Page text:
“What’s the Interruption?” the Mormon asked me, referring to The Interrupters t-shirt I was wearing. I can’t say for certain if he actually was a Mormon but he definitely contained all the characteristics of a fervent believer that can make any atheist feel a bit uncomfortable – crisp white shirt, straight black tie, big smile, eerily polite. Even after grumbling some semi-coherent response, I wasn’t sure if the meeting actually happened. He was an apparition more than an actuality, a vision of some over-sanitized, caffeine-free alternate dimension, a place where my lot of nicotine-stained, struggling writers are confined to basements and laundry rooms, condemned to an eternity of ironing white shirts in penance for our sins. It was a surreal way to end my day at the SoFA Street Fair, but one that was strangely fitting at the same time. After all, it was a day full of strangeness and a Gonzo collection of musicians, artists, rockers, Rastas and everything in between.
Legitimate freakiness – that’s a hard thing to find at modern day music festivals, the Coachellas and Outside Lands of the world, mostly because they’re so expensive they price the true societal misfits out. Sure, you have an abundance of Great Pretenders, of college kids with disposable income who let their guard down in public three days out of the year, thinking they’re channeling the spirit of Woodstock after smoking half a joint and putting on a headdress. Those are just day-trippers, casual music fans who probably haven’t purchased an album since junior high. The SoFA Street Fair, completely free like the real Woodstock was, is a bit more democratic and inclusive, the only requirement being a concrete passion for music. It’s like the poem on the Statue of Liberty – give us your tired, your hungry, your weird. At least that’s how I think it goes.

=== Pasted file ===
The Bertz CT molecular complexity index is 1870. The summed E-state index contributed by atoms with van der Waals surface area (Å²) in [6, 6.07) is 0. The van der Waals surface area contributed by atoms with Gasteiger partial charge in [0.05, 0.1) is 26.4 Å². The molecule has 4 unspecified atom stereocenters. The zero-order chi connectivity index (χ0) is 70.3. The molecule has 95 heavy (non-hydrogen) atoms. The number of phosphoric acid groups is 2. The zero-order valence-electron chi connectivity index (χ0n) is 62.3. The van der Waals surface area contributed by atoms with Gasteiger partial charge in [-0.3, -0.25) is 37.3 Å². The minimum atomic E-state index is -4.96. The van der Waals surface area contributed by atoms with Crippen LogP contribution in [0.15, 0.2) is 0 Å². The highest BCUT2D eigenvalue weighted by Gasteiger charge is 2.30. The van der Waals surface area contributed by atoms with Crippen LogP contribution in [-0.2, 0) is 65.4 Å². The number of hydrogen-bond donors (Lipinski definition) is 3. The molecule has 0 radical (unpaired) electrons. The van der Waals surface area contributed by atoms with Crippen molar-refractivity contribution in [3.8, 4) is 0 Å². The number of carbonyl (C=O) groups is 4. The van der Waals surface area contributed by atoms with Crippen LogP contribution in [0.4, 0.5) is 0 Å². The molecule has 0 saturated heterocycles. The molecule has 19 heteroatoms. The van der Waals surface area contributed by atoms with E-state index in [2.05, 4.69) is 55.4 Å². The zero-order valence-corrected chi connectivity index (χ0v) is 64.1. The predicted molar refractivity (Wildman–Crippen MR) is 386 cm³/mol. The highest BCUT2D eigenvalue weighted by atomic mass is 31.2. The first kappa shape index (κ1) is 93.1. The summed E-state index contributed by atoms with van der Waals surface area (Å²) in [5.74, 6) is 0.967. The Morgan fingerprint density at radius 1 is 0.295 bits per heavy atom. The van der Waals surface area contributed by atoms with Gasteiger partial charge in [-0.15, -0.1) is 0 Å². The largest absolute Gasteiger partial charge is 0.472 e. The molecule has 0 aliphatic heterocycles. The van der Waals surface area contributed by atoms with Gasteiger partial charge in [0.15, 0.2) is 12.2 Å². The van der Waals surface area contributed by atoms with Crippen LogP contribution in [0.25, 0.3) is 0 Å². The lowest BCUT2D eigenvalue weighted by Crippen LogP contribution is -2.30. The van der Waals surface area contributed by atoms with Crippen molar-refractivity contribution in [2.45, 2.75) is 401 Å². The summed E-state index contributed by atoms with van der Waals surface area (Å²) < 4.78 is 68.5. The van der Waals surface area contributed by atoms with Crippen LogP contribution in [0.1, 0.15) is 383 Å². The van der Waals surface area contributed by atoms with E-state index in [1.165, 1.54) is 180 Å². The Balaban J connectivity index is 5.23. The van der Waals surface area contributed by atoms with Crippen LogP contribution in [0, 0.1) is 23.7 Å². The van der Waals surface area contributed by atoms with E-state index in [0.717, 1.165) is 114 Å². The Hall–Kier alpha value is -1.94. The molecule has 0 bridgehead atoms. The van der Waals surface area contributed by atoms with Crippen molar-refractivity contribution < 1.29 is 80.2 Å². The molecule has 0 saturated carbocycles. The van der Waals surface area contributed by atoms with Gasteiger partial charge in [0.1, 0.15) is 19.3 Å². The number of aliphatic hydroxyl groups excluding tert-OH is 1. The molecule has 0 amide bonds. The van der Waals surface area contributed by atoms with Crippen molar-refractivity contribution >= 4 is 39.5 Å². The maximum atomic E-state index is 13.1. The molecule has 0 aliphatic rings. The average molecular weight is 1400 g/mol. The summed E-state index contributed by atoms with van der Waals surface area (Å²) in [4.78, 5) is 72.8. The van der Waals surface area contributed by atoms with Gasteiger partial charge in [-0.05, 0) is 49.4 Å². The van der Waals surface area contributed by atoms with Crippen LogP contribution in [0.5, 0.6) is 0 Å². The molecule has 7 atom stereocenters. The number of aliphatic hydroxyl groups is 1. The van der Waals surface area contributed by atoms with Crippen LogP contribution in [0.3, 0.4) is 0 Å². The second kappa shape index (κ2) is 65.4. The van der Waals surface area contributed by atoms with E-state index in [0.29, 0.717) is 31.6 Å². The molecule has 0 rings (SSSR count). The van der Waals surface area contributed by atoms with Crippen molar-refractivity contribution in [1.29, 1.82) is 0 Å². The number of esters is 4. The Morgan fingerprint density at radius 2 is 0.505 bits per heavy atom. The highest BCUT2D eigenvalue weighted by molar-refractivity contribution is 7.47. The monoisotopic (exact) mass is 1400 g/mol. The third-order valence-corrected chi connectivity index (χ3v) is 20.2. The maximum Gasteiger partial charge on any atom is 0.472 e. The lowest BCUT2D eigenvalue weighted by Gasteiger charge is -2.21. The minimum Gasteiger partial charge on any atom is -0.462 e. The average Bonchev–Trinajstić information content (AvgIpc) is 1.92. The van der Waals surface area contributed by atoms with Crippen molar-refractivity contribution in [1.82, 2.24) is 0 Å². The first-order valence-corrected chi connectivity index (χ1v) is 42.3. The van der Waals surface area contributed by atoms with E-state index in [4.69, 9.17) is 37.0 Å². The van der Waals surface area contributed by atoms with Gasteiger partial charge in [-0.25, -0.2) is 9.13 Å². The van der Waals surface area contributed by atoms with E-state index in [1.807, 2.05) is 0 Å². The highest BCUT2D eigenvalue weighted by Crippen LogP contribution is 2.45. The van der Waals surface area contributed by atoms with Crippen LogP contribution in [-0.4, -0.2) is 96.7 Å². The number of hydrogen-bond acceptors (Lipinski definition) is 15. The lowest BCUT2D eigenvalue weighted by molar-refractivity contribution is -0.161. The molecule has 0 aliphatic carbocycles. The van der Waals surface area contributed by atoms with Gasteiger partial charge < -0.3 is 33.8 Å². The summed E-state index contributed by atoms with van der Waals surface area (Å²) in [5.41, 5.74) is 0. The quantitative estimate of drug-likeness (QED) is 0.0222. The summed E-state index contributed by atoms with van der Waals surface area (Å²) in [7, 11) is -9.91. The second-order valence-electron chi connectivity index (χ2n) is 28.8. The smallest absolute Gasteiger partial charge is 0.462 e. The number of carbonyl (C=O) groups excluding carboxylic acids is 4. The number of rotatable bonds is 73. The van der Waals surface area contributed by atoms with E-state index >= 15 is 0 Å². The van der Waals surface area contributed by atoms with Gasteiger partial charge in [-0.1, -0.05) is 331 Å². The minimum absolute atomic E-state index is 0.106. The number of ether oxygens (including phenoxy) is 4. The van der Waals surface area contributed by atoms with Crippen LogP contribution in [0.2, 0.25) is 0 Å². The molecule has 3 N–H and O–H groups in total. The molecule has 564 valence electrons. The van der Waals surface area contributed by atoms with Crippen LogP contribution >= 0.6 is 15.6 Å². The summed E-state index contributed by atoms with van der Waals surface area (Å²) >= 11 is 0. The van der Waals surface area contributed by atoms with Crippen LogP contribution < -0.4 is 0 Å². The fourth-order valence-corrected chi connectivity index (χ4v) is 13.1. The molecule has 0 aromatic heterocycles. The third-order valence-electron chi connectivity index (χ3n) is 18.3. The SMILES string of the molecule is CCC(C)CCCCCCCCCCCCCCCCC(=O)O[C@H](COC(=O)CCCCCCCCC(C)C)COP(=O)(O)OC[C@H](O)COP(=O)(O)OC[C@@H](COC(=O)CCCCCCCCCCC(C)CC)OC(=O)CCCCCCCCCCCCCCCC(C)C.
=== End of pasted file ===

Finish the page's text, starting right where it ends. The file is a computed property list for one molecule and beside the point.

This was my experience at the SoFA Street Fair, one I hope will be around for many more years to come.
Do you know the way…
I lived in Los Angeles for a year and a half, and nothing will make you more nostalgic for that SoCal city than speeding down the 680 South at 90 plus miles an hour, approaching San Jose in a hazy, smog-choked 11:30am light. Sunglasses on, Fishbone’s Truth and Soul blasting through my very worn out car speakers and anticipation steadily building up, a full day of music awaiting me. I came armed only with the essentials – water bottle, pocketful of Excedrin, notebook half-full of random thoughts and listless observations, pack of American Spirits and a cheap bottle of whiskey. Here’s my exit: San Jose, time to show me what you’ve got.
Noon to 1pm
Like any music festival, the SoFA Street Fair started off rather slowly. Of course no one, not even the promoters, actually expect you to show up exactly at the scheduled start time. Bands are still loading their gear and looking for parking, vendors have only half set up their merch booths, food trucks have yet to even preheat their ovens and volunteers are scrambling for directions and purpose. Only homeless people and wannabe music journalists arrive at noon. Enter the wannabe music journalist.
The first thing I noticed about the crowd when it started truly arriving was the sheer diversity: teenage punks with heavily patched vests and ripped jeans, aging hipsters sporting grey and tan fedoras and thick black glasses, dreadlocked stoners, families with small children who must’ve got lost on the way to Great America and ended up here, elderly couples wondering what the hell was going on in downtown San Jose. And none of those aforementioned day-trippers in sight – no obnoxiously cute girls dressed as forest creatures, no pseudo-hippie flower children taking selfies at every possible opportunity, no tank-top clad tech bros dutifully worshiping their smart phones even when surrounded by real life. An environment akin to the Garden of Eden before the Fall.
I thought/half-hoped the music would start off a bit mellow, maybe some low-key folk duo to serve as a build-up to the louder acts. Nope. San Jose, like Ike & Tina Turner, never do nothing ‘nice and easy.’ So they had alt-rockers Sloe kick off the San Salvador Stage and blow everyone’s eardrums out in the first five minutes. Despite the piercing loudness and aggression inherent in songs like “Waiting to Suffer,” chock full of epic drum fills and raging vocals, I could see ten-year-old kids dancing near the front of the stage. My brain was rattling in my skull and these brats were dancing. God I’m getting old.